They stood alone outside of her apartment. The frigid air chilled his bones. His heart ached.
“Claire…” Jack’s voice trailed off as her back faced him. He could hear her breath come quick as if she was fighting a sob.
“You don’t know me,” she said. Her voice was so soft, Jack thought he imagined it.
He stepped closer, his breath caressing her neck, “I do know you.” Jack gently turned Claire’s fragile body to face him. It was like manhandling a limp doll.
He couldn’t stand not looking into her eyes. Despite the darkness, her bright blues outshined the moon.
Claire froze at his touch. It was once welcomed, but not now. “Don’t – don’t try to…” Her usually vibrant, lyrical voice was dry, stagnant.
She deliberately looked away from him, knowing that if she were to look him in the eyes all her walls would fall down. The walls she worked so hard to built to hide the weak, shell of a person inside her.
Jack’s gentle thumb tilted her chin up, “Try what?”
“To love me.” A tear slid down her rosey cheek. His heart stopped.
“Claire,” he gripped her shoulders and squeezed them softly.
“No,” she took his hands – his warm, strong hands – and placed them at his sides. She couldn’t bear his touch.
“You don’t know me – what I’ve done.” She choked on the words.
Jack’s face fell. The distance between them felt like miles.
“I love you, Claire. I love you more than whatever it is you’ve done.”
Her breath caught, “You can’t.”
“I can’t help it, darling.” Jack’s tender voice threatened Claire’s delicate composure.
“Jack, my past… it’s not good.”
He clenched his jaw, his lips forming a grim line. He hated not knowing what her cryptic words hid.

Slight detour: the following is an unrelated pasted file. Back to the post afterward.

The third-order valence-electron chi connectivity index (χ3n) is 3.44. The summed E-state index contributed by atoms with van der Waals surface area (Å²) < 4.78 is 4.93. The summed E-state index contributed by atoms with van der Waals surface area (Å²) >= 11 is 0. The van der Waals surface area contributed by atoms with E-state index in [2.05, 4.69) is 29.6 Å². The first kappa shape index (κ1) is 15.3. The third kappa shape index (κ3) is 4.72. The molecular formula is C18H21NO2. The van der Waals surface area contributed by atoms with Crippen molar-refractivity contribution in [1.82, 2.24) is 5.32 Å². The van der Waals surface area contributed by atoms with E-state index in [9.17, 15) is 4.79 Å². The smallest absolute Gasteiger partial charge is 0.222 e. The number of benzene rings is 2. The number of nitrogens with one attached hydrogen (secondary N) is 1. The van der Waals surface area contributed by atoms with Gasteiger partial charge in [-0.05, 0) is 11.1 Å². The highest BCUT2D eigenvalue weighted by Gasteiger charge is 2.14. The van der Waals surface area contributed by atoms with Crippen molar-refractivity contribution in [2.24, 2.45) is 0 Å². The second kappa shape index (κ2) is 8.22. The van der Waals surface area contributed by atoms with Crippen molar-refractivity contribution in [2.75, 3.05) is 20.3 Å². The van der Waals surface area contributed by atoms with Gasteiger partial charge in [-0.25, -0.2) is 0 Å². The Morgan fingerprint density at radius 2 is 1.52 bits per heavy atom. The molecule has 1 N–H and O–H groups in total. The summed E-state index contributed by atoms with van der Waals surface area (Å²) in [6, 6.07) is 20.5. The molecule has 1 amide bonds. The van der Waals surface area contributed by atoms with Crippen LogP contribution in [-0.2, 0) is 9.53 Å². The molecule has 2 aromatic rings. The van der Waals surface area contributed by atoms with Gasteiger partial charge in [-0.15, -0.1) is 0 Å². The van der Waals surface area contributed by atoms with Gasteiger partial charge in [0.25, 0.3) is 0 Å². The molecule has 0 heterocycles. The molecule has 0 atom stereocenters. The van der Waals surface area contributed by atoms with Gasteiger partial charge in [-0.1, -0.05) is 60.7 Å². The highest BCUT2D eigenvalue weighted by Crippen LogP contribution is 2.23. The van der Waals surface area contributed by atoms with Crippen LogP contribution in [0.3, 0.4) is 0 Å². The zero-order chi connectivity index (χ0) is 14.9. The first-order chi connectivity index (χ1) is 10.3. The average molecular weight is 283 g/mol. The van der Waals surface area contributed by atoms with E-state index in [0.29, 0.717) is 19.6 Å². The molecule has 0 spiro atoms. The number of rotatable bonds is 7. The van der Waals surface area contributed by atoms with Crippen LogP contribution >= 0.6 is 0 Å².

She hated herself for not being able to tell him. What would he think of her?
They stood in silence. His eyes stared into hers so intensely her breath caught. She looked down at her feet.
Why had she done it? Why had she allowed herself to sell her body? Yes, her mother was sick, couldn’t work – someone had to provide for her and her siblings; but she should have gotten a real job. There was surely another way. But she never found one. She filled out endless applications, attended hundreds of interviews, yet no one wanted her. Except for that man. The man that brought her to disowning her own body.
At first he only asked for a kiss, said he would give her enough money for a week just for a smooch on the lips. Grudgingly, she accepted. Her younger sisters were starving, and her mother had become a skeleton. They had to eat.
He was generous with his money, but then he began demanding more of Claire. More than she was willing to give. He took what wasn’t his to take. Took what she begged him not to, but he did what he wanted with her. No matter her cries.
She needed the money, though. She was responsible for her family’s welfare, she couldn’t risk losing their only source of income. But then he beat her, paid her after the beatings. She couldn’t stand looking at herself in the mirror. Bruises, hickies, scratch and bite marks vandalised her pale body. Her appetite had gone, she felt sick anytime she put nutrients in her belly. Her face became gaunt, eyes empty.
She would bathe for hours, yet she never felt clean. Eventually, her mother had died, and Claire and her two younger sisters moved to New York to stay with their grandparents.
Never again did she have to sell her body, suffer beatings… But she was never the same. She couldn’t go back to the way things were; couldn’t be herself ever again.
Claire’s sobs brought her out of the past. Out of the memories of him who touched her in ways she hated.
“Jack,” she whimpered.
Claire bent over crying. Crying for herself, for what she had done and endured just to keep her family afloat. All for nothing in the end, her mother died anyways.
Claire could feel Jack’s stare. She heard his boots come towards her over the sound of her muffled cries.
He knelt down beside her and just held her. Touched her in an innocent, comforting way – something so foreign to her before now.
How could she put Jack through this? How was she supposed to leave the man she loved because she wasn’t good enough? Pure enough…